Measure D—which was hailed by many as a way to get Santa Cruz County residents out of their vehicles, off the roads and onto a bike-pedestrian path that replaced the rail line—was dealt a crushing blow Tuesday when it went down in a landslide.
As of Wednesday afternoon, Santa Cruz County election results show 21,021 people had voted against it, while 8,580 voted yes.
The measure would have rewritten the county’s general plan with language of developing a trail-only model along the county’s existing rail corridor, a plan that could have included removing the tracks in a process called “railbanking.”
But opponents—many of whom hope in the future to see passenger rail spanning the length of the county, with a trail alongside it—said the measure would have forever removed the rail option.
“It is clear that that is what the people want,” said Mark Mesiti-Miller, Vice Chair of the Friends of the Rail & Trail. “There is no question anymore. The people want a greener, more sustainable, more equitable trans network service to serve the entire community.”
In a prepared statement, Santa Cruz County Regional Transportation Commission spokeswoman Shannon Munz said that rail funding has not changed as a result of the vote, but that staff will continue to look for future passenger rail funding opportunities.
“The RTC will be looking to our commissioners and policy makers for their priorities and how they want to proceed from here,” Munz said.
The commission is also working on environmental impact reports for rail trail segments 8-12, she said.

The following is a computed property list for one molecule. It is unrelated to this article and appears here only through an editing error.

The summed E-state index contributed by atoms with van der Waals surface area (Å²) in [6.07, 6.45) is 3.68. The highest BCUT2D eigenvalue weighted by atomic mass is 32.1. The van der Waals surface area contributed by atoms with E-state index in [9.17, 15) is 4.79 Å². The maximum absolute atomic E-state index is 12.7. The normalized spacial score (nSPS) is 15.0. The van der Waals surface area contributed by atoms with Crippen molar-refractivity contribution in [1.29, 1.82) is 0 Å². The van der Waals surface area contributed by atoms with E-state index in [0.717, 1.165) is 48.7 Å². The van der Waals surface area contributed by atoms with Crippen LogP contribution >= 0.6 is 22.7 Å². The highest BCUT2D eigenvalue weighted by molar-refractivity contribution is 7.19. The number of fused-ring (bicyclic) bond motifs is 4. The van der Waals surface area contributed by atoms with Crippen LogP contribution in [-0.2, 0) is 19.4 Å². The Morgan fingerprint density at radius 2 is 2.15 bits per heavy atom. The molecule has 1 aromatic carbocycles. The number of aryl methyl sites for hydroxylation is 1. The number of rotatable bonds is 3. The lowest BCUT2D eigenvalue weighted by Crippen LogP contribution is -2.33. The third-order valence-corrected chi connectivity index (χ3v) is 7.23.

Brian Peoples, Executive Director of Trail Now–which was at the forefront of support for the measure–says that the RTC will soon consider the future of work along the rail corridor, with options that could include an interim trail or work on the more expensive rail-trail.
But it is unclear when such a discussion will occur. Munz says it is not slated for the June 16 meeting, and the RTC will not meet in July.
But the discussion has trail-only advocates concerned. Peoples says that the more costly option of working on both the rail and trail—the RTC estimates that option could cost as much as $250 million—could delay a trail for years.
“I hope we don’t wait another decade to open the Santa Cruz Coastal Trail,” he says. “There are three main transportation corridors: Highway 1, Soquel and the Coastal Corridor. All three need to be open for our community to be mobile, and I hope the vote does not prevent us from opening the coastal trail in a timely and cost-effective manner.”
County Clerk Tricia Webber says that just 30,340 ballots have been recorded so far, representing just 18.1% of registered voters. That number could soon change, however. The office received 35,000 vote-by-mail ballots Tuesday, which could more than double that number.
If that happens, it would make the number average for a primary year, Webber said.
Mesiti-Miller said the wide margin of the victory also came as an unexpected shock because of the support the measure apparently had–Yes Greenway reported nearly $500,000 in campaign financing, while No Way Greenway raised around $290,000.
“That we prevailed by such a large margin when we were outgunned is pretty significant,” Mesiti-Miller said.
He attributed the success in part to the breadth of people and organizations that opposed the measure. This included businesses, schoolteachers, to labor unions, environmentalists and democratic clubs, he said.
“Everybody stood together,” he said. “It was pretty surprising.”
Mesiti-Miller also says the measure’s defeat is a win for South County, which did not stand to benefit from a trail-only model.
“We’re not going to favor one part of the county over another,” he said. “Everybody needs to benefit. The idea of a trail only between Santa Cruz and Watsonville was just unacceptable. Despite the many claims, there is no way you can claim that is an equitable use of the rail corridor.”